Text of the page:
• Horseback Heroism: Diego is a skilled horse rider and spends much of the movie on horseback, even before he becomes Zorro. The film's opening credits are in fact imposed right over a scene of Diego riding over the plains of the New World.
  • Ladder Tipping: During the chase in the marketplace, Zorro took down two soldiers climbing after him by tipping the ladder, crushing both soldiers in the process.
  • Loyal Animal Companion: Assassin, the Great Dane adopted by Diego who helps serve as distraction whenever Diego had to go undercover as Zorro.
  • Master Swordsman: Zorro and Huerta are both experts and devils when it comes to sword-fighting. Suitably enough, the movie climaxes with their climatic, one-on-one battle.
  • Running Gag: During the prison infiltration, the trumpet-playing guard repeatedly has his trumpet jamming or refusing to play properly. He ends up playing the film's opening theme instead.
  • Secret Identity: Zorro's true identity is the newly appointed assistant governor, Diego. Diego got the inspiration to adopt the secret identity as Zorro after hearing of the legend of a freedom-loving black fox spirit from a little black boy.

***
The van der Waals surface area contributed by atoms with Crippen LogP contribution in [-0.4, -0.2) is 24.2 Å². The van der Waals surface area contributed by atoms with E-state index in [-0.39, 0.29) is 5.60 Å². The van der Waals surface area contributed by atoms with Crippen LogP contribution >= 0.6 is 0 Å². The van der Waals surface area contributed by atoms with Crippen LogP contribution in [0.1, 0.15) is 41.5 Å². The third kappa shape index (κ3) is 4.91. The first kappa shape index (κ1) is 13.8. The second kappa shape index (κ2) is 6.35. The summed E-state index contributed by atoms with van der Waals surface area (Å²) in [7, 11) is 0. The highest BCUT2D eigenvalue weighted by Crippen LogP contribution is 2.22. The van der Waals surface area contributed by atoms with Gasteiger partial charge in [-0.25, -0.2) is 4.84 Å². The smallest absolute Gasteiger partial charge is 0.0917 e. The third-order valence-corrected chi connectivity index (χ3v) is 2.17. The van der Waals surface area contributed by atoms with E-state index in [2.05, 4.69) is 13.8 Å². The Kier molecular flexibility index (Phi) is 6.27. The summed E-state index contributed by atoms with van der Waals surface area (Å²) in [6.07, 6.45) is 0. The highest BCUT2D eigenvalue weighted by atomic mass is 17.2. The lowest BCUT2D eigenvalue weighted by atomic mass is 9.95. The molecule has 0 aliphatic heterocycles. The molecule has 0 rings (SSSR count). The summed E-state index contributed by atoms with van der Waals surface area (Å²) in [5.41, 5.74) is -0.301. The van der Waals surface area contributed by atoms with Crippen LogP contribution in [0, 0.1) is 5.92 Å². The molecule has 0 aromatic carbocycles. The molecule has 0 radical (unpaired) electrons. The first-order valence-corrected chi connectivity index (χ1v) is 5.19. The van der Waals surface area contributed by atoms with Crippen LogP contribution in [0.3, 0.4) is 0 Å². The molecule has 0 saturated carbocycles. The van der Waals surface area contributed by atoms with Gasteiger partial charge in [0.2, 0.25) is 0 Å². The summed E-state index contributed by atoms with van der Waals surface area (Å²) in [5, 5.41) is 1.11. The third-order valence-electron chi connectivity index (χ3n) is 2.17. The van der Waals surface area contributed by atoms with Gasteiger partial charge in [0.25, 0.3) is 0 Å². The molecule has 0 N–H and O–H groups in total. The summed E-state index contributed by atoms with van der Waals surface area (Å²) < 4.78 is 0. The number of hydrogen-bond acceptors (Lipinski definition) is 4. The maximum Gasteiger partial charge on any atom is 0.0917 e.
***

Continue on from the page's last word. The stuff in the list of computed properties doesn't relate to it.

• Spaghetti Western: Heavily influenced by this genre, considering being made in Italy back when Spaghetti Westerns are in their peak of popularity.
  • Sphere Factor: Zorro infiltrates Huerta's prison to break Maria out by rolling in a barrel.
  • Street Urchin: Chico, a little black boy and urchin Diego befriends shortly after becoming assistant governor. It was Chico's story about the legendary black fox spirit that gives Diego the idea of becoming Zorro.
  • Sword Fight: Most of the action scenes are sword fights, with plenty of Flynning and epic stunts, especially the climatic 10-minute battle between Zorro and Huerta.
  • A Taste of the Lash: Brother Francisco, trying to take a stand against Huerta's soldiers, ends up getting subjected to a public whipping until Zorro intervenes. Later on Zorro turns this around on the corrupt judges who sentenced this treatment on Francisco.
  • Thou Shalt Not Kill: Miguel's dying wish to Diego, right before passing his mantle as governor to his friend, is that "the new governor will never kill". Diego fulfills the promise long enough until he eventually realize against Colonel Huerta, Violence is the Only Option.
  • Villainous Glutton: Sergeant Garcia, Huerta's Fat Bastard of a subordinate, frequently indulges in feasts, when most of the citizens of Nueva Aragón barely had any food. Best exemplified in a scene where he wolves down a huge, three-layer sandwich, in front of three starving child servants.
  • Working on the Chain Gang: Innocent civilians who tries to speak for their own rights or oppose Colonel Huerta's rules are subjected to getting arrested and thrown into the mines for their troubles. Zorro ends up liberating the enslaved civilians and releasing them from the mines before the third act of the film.